Liked by 1 person

                  • gottmanfan says:

                    I have answered your question a few ways too in various posts.

                    Yes, women can be entitled too. Yes, yes, yes. It’s not her right to tell her spouse he must do it her way all the time. If she is doing that she is entitled and is going to be in a shitty marriage.

                    Both people need to be in a two person.

                    Both people must care about what the other person feels.

                    Both people must know how to respond when their spouse isn’t treating them well with entitled attitudes. (Standing up for themselves without making a big deal of it).

                    As I said I have been on both sides of this equation.

                    Liked by 1 person

                  • Mike says:

                    I am still pondering my answer to the “isn’t this symmetrical?” question

                    Like

                    • gottmanfan says:

                      Mike,

                      You said;

                      “I am still pondering my answer to the “isn’t this symmetrical?” question”

                      I think it can be 50/50 mirror symmetry. But it often is not 50/50.

                      It’s a system so obviously there are interlocking sensitivities and responses.

                      But there is often asymmetry. It’s not often exactly 50/50.

                      And that is where whoever is the most skilled (good habits if that’s better for you) or has a healthy, secure attachment can pull the other person up to a better level.

                      If the other person is acting entitled and the response is entitled well there you go to 50/50 greased road to a shitty marriage.

                      If Chris is entitled and Jordan responds in a healthy way that is a new game. If it’s done well it can pull it into secure functioning. Or get them into counseling early. Or get a break up early before kids and too much damage.

                      But it’s not by either entitled or codependent responses to the original bad effort by partner A.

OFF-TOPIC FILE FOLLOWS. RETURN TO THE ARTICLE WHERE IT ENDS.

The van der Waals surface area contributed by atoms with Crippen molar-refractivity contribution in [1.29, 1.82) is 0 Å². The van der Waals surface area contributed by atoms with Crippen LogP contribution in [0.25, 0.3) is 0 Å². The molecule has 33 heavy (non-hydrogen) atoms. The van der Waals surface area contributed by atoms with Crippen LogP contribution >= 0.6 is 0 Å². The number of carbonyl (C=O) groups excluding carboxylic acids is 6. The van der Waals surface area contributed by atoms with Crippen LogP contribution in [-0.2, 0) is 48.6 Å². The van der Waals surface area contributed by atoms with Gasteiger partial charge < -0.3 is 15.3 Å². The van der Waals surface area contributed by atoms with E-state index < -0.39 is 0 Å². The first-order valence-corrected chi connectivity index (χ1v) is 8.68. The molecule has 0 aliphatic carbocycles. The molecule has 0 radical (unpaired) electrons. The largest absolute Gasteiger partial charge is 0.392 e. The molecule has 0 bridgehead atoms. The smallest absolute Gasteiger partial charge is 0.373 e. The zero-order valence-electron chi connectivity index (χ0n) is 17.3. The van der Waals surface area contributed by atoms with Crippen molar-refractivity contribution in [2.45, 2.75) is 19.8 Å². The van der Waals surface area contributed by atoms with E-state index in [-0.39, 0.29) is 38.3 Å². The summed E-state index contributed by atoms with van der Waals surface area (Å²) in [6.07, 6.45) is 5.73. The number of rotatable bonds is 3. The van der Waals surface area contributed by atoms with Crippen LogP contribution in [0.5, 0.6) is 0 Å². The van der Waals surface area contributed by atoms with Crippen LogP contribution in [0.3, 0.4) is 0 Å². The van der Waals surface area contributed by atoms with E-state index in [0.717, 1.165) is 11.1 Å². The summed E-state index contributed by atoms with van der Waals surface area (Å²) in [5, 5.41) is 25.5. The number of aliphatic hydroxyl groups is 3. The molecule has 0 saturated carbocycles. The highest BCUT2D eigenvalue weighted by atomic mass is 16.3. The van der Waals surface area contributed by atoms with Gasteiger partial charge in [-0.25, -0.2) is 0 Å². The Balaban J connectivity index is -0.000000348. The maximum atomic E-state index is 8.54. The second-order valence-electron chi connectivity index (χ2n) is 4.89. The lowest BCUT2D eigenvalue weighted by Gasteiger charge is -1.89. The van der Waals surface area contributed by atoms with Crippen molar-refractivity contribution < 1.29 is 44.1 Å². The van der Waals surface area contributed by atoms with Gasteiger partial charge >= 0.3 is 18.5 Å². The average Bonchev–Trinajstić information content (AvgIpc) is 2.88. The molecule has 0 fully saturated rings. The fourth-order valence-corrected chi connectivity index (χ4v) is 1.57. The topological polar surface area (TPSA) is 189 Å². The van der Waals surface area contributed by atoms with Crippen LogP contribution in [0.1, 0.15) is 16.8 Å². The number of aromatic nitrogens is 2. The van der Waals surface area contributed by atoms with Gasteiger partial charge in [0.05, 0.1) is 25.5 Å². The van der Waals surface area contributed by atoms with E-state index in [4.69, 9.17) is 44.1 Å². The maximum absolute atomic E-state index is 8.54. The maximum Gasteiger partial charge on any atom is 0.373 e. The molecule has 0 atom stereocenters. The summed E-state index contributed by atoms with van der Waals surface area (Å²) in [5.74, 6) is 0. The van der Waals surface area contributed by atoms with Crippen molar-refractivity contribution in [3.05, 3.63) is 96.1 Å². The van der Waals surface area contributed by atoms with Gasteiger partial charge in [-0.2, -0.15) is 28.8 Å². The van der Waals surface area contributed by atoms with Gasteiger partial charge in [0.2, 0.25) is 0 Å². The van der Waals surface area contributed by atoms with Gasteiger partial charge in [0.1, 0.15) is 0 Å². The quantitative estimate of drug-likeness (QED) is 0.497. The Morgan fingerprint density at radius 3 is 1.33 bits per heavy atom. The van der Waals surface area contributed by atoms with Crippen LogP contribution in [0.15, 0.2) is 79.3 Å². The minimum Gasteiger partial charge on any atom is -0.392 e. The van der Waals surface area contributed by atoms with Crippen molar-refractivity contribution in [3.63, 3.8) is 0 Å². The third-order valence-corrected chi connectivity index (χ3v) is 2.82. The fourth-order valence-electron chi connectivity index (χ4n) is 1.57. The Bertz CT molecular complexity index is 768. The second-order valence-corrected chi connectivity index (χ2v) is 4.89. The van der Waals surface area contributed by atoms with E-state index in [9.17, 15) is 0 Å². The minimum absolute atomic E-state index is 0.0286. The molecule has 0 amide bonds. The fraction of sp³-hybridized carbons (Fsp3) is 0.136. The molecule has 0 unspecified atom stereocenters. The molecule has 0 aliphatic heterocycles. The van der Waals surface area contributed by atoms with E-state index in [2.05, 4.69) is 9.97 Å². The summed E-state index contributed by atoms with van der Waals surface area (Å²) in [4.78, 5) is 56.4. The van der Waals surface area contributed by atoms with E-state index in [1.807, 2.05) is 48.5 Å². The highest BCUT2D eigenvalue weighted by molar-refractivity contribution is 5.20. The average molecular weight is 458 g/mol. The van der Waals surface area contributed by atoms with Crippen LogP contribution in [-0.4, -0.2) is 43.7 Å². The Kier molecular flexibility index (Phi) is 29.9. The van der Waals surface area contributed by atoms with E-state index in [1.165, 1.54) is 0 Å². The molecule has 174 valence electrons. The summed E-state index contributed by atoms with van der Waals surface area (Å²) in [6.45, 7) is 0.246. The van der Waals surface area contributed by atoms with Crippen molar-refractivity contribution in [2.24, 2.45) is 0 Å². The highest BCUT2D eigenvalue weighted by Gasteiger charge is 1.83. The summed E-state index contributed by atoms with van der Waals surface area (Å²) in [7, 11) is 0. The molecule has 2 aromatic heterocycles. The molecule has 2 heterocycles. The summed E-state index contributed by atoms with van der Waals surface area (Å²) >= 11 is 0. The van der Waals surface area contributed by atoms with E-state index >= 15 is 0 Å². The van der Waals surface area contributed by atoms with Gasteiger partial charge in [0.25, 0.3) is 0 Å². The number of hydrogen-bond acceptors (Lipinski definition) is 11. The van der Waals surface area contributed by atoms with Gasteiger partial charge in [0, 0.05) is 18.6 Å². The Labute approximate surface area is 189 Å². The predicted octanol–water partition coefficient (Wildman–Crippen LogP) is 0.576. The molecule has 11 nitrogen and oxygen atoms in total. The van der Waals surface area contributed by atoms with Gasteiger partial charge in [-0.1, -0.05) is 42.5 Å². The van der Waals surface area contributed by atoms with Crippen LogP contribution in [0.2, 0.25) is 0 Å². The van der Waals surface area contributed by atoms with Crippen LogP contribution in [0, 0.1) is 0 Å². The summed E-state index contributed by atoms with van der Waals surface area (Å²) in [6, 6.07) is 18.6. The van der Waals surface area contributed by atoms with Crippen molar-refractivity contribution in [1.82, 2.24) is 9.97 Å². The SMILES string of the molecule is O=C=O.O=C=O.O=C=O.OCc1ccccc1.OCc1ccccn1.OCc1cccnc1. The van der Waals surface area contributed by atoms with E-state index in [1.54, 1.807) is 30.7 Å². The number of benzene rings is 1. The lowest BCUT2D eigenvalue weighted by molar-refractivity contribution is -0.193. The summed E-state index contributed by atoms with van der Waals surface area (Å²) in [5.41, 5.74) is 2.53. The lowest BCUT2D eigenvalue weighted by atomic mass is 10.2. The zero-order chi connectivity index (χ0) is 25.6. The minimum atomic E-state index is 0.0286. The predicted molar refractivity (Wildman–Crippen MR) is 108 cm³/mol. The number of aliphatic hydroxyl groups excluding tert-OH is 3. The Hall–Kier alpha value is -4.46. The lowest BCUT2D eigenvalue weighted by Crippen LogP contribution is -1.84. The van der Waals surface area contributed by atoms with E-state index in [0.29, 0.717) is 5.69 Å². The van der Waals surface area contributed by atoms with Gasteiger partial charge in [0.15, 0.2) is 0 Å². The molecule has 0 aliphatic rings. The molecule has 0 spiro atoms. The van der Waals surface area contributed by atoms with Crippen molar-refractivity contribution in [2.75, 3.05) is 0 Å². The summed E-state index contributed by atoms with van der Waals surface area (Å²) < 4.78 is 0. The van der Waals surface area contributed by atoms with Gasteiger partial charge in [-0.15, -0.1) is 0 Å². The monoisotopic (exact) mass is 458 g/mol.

Usually imho there are particular damaging things each person favors for a variety of reasons. It’s not often imho a 50/50 thing exactly.

                      Like

                  • Donkey says:

                    “For the sake or argument, is the wife not feeling equally entitled that her wanting the dish put away is more important than the husband not wanting to? I have phrased this question a few ways on different threads as it hits home for me and I really think for husbands all over. Now, the quote is way too harsh and completely assholish, but the underlying point I understand. Wife wants dish put away. Husbands does not want it put away. Both people are allowed to feel however they feel. So why does this scenario ALWAYS, ALWAYS play out as the husband being an asshole and not accepting influence and/or not respecting or caring about his wife’s feelings?”

                    You are right, people are allowed to feel however they feel about the dish. A wife’s preference (assuming people’s health etc aren’t at stake) is not more important than a husband’s preferance. If she acts that way, she is behaving in an entitled way that is not conducive to good relationship.

                    But the reason why the scenario is always about the husband not accepting influence, is that in the vast majority of cases, that is the problem. As Gottman’s research show, wives accept influence the vast majority of times. Even in troubled relationships. It’s easy for husbands (and wives) to forget all the times when their spouse did accept influence, because then there wasn’t an issue, everything went smoothly. However, the majority of husbands (hetero husbands that is, gay men and lesbians accept influence just fine) do not accept influence. That is why we keep talking about that scenario.

                    Another thing to consider is that hetero women often end up doing more than their fair share of housework, which they usually resent. That probably factors into why they feel entitled to insist that the husband can at least put the dish in the dishwasher (the clothes in the hamper etc), even though in isolation no one’s opinion about where to put the dish is morally superior to another’s and one the respectful thing to do is to not act as if your opinion is obviously right.

                    Liked by 2 people

                  • gottmanfan says:

                    Nate,

                    You said:

                    “For every glass a husband leaves on the counter there is the equivalent “glass” the wife leaves laying around. 9 out of 10 times the husband will not make an issue of it while the reverse is simply not a reality”

                    Hey I am on your side Nate. I think the “happy wife, happy life” mantra gets it wrong as it usually implies the husband has to just agree to do whatever makes the wife happy. Which is not a healthy marriage formula for both people.

                    But when the framing is 9 out of 10 times the husband won’t make an issue of things I can’t ride that train.

                    If the husband doesn’t care about x and therefore doesn’t want to change that *is* making a big deal of it.

                    If there are things he does care about but doesn’t bring up to his wife to change (which I think is what you meant) that is also going to lead to a shitty marriage over time.

                    Why?

                    Because it leads to a sense of unfairness. “I let things slide, why can’t s/he?” That *IS* making a big deal of it. If it wasn’t why feel it’s unfair?